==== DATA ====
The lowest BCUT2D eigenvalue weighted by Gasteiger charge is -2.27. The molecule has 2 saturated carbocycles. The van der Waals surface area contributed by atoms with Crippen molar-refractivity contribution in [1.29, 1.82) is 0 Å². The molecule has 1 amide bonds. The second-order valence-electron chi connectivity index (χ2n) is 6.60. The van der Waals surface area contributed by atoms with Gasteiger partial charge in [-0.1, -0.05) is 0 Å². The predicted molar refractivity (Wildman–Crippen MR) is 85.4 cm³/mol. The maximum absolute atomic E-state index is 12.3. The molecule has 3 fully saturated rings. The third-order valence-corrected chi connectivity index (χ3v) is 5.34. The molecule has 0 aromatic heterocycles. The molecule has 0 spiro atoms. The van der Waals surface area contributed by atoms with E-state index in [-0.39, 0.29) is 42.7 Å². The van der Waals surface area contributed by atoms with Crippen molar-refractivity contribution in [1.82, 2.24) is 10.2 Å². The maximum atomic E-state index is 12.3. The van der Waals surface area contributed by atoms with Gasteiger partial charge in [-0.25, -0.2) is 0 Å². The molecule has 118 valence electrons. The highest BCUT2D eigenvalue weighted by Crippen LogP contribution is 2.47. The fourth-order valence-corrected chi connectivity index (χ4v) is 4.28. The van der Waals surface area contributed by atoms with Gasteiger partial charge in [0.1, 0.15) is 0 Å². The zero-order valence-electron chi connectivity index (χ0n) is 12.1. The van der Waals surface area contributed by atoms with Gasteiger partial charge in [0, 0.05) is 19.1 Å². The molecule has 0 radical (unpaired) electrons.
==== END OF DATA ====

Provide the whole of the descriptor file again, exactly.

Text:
The lowest BCUT2D eigenvalue weighted by Gasteiger charge is -2.27. The molecule has 2 saturated carbocycles. The van der Waals surface area contributed by atoms with Crippen molar-refractivity contribution in [1.29, 1.82) is 0 Å². The molecule has 1 amide bonds. The second-order valence-electron chi connectivity index (χ2n) is 6.60. The van der Waals surface area contributed by atoms with Gasteiger partial charge in [-0.1, -0.05) is 0 Å². The predicted molar refractivity (Wildman–Crippen MR) is 85.4 cm³/mol. The maximum absolute atomic E-state index is 12.3. The molecule has 3 fully saturated rings. The third-order valence-corrected chi connectivity index (χ3v) is 5.34. The molecule has 0 aromatic heterocycles. The molecule has 0 spiro atoms. The van der Waals surface area contributed by atoms with E-state index in [-0.39, 0.29) is 42.7 Å². The van der Waals surface area contributed by atoms with Crippen molar-refractivity contribution in [1.82, 2.24) is 10.2 Å². The maximum atomic E-state index is 12.3. The van der Waals surface area contributed by atoms with Gasteiger partial charge in [-0.25, -0.2) is 0 Å². The molecule has 118 valence electrons. The highest BCUT2D eigenvalue weighted by Crippen LogP contribution is 2.47. The fourth-order valence-corrected chi connectivity index (χ4v) is 4.28. The van der Waals surface area contributed by atoms with Gasteiger partial charge in [0.1, 0.15) is 0 Å². The zero-order valence-electron chi connectivity index (χ0n) is 12.1. The van der Waals surface area contributed by atoms with Gasteiger partial charge in [0, 0.05) is 19.1 Å². The molecule has 0 radical (unpaired) electrons.